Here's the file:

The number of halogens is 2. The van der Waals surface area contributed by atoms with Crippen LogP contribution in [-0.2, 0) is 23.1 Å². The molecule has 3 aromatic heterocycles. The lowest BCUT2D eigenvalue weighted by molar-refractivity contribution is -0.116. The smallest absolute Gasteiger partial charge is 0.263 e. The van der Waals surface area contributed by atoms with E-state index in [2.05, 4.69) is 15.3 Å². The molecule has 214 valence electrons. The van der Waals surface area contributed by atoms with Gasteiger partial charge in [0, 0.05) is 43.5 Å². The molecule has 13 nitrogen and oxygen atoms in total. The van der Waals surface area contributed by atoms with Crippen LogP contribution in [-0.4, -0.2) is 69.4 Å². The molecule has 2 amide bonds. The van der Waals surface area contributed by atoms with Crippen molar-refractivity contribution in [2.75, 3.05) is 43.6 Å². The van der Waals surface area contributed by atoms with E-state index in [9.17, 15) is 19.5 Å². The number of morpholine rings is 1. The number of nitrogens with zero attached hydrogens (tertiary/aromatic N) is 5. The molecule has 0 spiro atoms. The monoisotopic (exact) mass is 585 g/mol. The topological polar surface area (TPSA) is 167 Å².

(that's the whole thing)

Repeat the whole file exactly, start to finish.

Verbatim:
The number of halogens is 2. The van der Waals surface area contributed by atoms with Crippen LogP contribution in [-0.2, 0) is 23.1 Å². The molecule has 3 aromatic heterocycles. The lowest BCUT2D eigenvalue weighted by molar-refractivity contribution is -0.116. The smallest absolute Gasteiger partial charge is 0.263 e. The van der Waals surface area contributed by atoms with E-state index in [2.05, 4.69) is 15.3 Å². The molecule has 214 valence electrons. The van der Waals surface area contributed by atoms with Gasteiger partial charge in [0, 0.05) is 43.5 Å². The molecule has 13 nitrogen and oxygen atoms in total. The van der Waals surface area contributed by atoms with Crippen LogP contribution in [-0.4, -0.2) is 69.4 Å². The molecule has 2 amide bonds. The van der Waals surface area contributed by atoms with Crippen molar-refractivity contribution in [2.75, 3.05) is 43.6 Å². The van der Waals surface area contributed by atoms with E-state index in [9.17, 15) is 19.5 Å². The number of morpholine rings is 1. The number of nitrogens with zero attached hydrogens (tertiary/aromatic N) is 5. The molecule has 0 spiro atoms. The monoisotopic (exact) mass is 585 g/mol. The topological polar surface area (TPSA) is 167 Å².